As many cars now include a tire pressure monitoring system, many drivers assume that they don’t need to worry about tire pressure anymore. But your dash’s warning light doesn’t go off until a tire is dangerously low on air at under 25 percent full. While you should make a habit of using a tire gauge, these four warning signs will help you know when your tires are in need of more air:

Worn Treads

Image via Flickr by Highways Agency

Image via Flickr by Highways Agency

Consumer Reports has a great way to see if your treads are wearing out with a simple penny. If you can see the top of Abe’s head, then the tire is too worn down and you are at risk of a flat tire. And even if you don’t get a flat, your car won’t have the control it needs with bald tires.

You may not notice on a nice day, but you will as soon as it starts raining. A tire’s treads help channel water so that your tires always have firm contact with the pavement. Without this, a layer of water can form between the tire and the road, causing you to hydroplane.

Poor Handling


Image via Flickr by Gritty FIlm

When a tire is underinflated, you don’t get the firm control or the full benefit of the treads on the road. Instead, the less-protected walls of the tire can come into contact with the ground, where they will wear out and be susceptible to a puncture. Even if you don’t get a flat, an underinflated tire causes more sidewall flex, which in turn limits how well you can handle the car and how long you need to brake.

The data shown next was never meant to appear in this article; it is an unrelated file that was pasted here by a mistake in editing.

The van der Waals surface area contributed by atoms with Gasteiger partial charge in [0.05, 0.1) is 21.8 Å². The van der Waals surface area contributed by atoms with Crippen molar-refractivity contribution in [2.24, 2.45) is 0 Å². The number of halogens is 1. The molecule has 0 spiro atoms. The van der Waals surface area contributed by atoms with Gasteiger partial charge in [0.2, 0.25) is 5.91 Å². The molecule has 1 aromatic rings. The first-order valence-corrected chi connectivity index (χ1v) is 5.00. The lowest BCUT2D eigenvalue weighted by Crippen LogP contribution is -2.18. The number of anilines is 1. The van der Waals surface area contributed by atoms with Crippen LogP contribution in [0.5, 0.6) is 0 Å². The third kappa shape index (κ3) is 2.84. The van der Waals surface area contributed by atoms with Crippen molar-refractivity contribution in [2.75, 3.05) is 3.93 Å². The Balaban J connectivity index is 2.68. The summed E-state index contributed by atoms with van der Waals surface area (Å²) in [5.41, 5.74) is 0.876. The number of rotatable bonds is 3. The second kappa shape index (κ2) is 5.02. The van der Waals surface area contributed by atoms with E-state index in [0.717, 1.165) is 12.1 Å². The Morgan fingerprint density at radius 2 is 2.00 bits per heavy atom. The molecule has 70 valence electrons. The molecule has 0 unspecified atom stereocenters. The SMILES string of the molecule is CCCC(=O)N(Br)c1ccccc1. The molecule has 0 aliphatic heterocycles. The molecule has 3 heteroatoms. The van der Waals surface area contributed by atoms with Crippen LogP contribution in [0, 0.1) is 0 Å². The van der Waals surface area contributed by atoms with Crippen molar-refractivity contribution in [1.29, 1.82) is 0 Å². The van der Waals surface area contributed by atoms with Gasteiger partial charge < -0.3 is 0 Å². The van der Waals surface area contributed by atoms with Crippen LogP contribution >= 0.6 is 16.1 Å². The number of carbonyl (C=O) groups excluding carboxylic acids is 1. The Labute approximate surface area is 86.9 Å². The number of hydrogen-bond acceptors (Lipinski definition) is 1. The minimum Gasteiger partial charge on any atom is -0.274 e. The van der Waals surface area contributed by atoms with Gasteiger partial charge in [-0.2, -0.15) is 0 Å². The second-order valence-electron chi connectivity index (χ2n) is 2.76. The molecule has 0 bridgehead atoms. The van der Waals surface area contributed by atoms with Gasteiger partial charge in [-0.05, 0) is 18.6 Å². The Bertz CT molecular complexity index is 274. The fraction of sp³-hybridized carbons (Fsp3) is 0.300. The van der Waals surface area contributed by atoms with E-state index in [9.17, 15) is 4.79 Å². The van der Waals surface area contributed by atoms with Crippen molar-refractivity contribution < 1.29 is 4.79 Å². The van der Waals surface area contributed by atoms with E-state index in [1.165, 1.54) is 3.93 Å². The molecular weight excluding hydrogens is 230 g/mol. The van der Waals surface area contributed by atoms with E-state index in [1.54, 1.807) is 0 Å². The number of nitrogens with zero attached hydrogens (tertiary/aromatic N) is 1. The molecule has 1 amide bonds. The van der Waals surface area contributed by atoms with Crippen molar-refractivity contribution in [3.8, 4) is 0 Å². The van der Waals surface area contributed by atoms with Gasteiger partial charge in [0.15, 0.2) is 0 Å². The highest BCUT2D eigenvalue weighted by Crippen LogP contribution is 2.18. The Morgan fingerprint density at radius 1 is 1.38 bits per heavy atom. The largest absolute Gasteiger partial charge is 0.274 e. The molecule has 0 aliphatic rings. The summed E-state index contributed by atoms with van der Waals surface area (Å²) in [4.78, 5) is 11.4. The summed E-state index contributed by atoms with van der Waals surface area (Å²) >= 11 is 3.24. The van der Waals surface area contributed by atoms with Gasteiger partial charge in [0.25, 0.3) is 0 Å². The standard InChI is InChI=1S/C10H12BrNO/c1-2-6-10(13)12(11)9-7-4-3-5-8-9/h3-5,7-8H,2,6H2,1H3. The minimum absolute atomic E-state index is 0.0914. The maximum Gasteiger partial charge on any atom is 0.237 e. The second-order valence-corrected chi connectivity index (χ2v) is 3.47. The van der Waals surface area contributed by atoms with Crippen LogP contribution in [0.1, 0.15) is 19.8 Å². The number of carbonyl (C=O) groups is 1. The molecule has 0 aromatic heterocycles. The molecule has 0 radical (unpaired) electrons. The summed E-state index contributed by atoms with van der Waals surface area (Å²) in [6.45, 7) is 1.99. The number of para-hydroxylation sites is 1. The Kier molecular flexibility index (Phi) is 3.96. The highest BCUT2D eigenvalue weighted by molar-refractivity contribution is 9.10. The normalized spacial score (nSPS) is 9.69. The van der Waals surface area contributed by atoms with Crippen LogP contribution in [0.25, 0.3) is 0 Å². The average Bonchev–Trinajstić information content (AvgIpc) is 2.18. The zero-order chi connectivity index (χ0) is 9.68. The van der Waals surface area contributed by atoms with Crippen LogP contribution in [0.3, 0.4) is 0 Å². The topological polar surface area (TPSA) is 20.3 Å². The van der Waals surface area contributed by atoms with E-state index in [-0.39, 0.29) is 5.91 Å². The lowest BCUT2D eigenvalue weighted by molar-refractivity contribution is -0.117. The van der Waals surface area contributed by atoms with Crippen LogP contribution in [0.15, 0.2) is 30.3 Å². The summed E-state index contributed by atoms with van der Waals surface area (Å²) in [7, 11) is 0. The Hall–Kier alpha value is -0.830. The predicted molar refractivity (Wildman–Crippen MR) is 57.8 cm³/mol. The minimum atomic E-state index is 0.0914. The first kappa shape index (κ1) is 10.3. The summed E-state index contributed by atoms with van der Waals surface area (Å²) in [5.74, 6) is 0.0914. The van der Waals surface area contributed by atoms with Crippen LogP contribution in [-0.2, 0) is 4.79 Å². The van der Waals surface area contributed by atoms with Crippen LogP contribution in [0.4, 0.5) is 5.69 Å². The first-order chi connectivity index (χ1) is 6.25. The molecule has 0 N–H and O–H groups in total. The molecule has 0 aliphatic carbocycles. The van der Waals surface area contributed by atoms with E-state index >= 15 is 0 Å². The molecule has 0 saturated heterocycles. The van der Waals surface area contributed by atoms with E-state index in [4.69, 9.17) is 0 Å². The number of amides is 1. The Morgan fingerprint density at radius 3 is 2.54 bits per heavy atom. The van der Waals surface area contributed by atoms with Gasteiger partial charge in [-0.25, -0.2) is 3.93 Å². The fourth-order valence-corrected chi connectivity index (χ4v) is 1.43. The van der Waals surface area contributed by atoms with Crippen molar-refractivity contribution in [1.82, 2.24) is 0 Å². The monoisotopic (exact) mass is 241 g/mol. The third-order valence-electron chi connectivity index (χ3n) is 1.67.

Cracking on Tire Walls


Image via Flickr by Jonathan Rolande

All tires will get cracks eventually due to age, but you can speed up the process by underinflating the tires. Changes in seasons add some age and wear to a tire, and it is natural for a tire to lose some air throughout the year. But the trouble comes when a tire is left underinflated during hot weather, when the extra friction from underinflation ages the tire even faster and can even cause a blowout. If your tires have cracks in the walls, they have to be replaced. Otherwise you are placing yourself and others on the road in danger. After all, loss of control is a high possibility when a tire blows.

Tire Vibration


Image via Flickr by pheaber

While you can inspect your tires to see worn treads and cracked sidewalls, and you may notice your car’s poor handling, one of the biggest warning signs that your tires are in trouble is tire vibration. The vibrations usually occur when your car isn’t properly balanced or aligned. One reason they wouldn’t be aligned is if one tire doesn’t have enough air. Tire and steering vibrations mean you don’t have nearly the control you want when driving, and they also kill your gas mileage. Whatever the reason, don’t put off checking your tires if this sign pops up.

What other signs of tire underinflation have you seen?